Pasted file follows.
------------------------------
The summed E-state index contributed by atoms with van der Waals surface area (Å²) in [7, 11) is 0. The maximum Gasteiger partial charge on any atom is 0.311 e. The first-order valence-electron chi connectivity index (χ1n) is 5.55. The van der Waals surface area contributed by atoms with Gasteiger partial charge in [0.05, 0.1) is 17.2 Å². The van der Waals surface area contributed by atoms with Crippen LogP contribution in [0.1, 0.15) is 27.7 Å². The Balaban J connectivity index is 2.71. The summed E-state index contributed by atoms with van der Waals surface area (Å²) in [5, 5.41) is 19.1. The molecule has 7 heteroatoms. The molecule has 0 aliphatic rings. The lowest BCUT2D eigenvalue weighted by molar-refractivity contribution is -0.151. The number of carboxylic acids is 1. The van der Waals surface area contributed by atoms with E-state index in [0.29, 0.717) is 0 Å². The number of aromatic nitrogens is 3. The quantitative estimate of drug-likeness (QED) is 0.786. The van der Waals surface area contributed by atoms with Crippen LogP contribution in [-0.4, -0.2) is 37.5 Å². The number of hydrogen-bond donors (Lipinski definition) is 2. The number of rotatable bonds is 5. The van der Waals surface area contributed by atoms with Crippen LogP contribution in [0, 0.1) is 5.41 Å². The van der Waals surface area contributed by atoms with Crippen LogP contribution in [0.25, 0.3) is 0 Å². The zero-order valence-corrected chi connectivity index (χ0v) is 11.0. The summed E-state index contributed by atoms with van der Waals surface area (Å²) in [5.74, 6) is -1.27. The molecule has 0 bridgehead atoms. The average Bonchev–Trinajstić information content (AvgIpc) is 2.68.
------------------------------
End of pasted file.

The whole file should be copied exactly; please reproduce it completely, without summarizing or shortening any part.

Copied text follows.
The summed E-state index contributed by atoms with van der Waals surface area (Å²) in [7, 11) is 0. The maximum Gasteiger partial charge on any atom is 0.311 e. The first-order valence-electron chi connectivity index (χ1n) is 5.55. The van der Waals surface area contributed by atoms with Gasteiger partial charge in [0.05, 0.1) is 17.2 Å². The van der Waals surface area contributed by atoms with Crippen LogP contribution in [0.1, 0.15) is 27.7 Å². The Balaban J connectivity index is 2.71. The summed E-state index contributed by atoms with van der Waals surface area (Å²) in [5, 5.41) is 19.1. The molecule has 7 heteroatoms. The molecule has 0 aliphatic rings. The lowest BCUT2D eigenvalue weighted by molar-refractivity contribution is -0.151. The number of carboxylic acids is 1. The van der Waals surface area contributed by atoms with E-state index in [0.29, 0.717) is 0 Å². The number of aromatic nitrogens is 3. The quantitative estimate of drug-likeness (QED) is 0.786. The van der Waals surface area contributed by atoms with Crippen LogP contribution in [-0.4, -0.2) is 37.5 Å². The number of hydrogen-bond donors (Lipinski definition) is 2. The number of rotatable bonds is 5. The van der Waals surface area contributed by atoms with Crippen LogP contribution in [0, 0.1) is 5.41 Å². The van der Waals surface area contributed by atoms with Crippen LogP contribution in [0.25, 0.3) is 0 Å². The zero-order valence-corrected chi connectivity index (χ0v) is 11.0. The summed E-state index contributed by atoms with van der Waals surface area (Å²) in [5.74, 6) is -1.27. The molecule has 0 bridgehead atoms. The average Bonchev–Trinajstić information content (AvgIpc) is 2.68.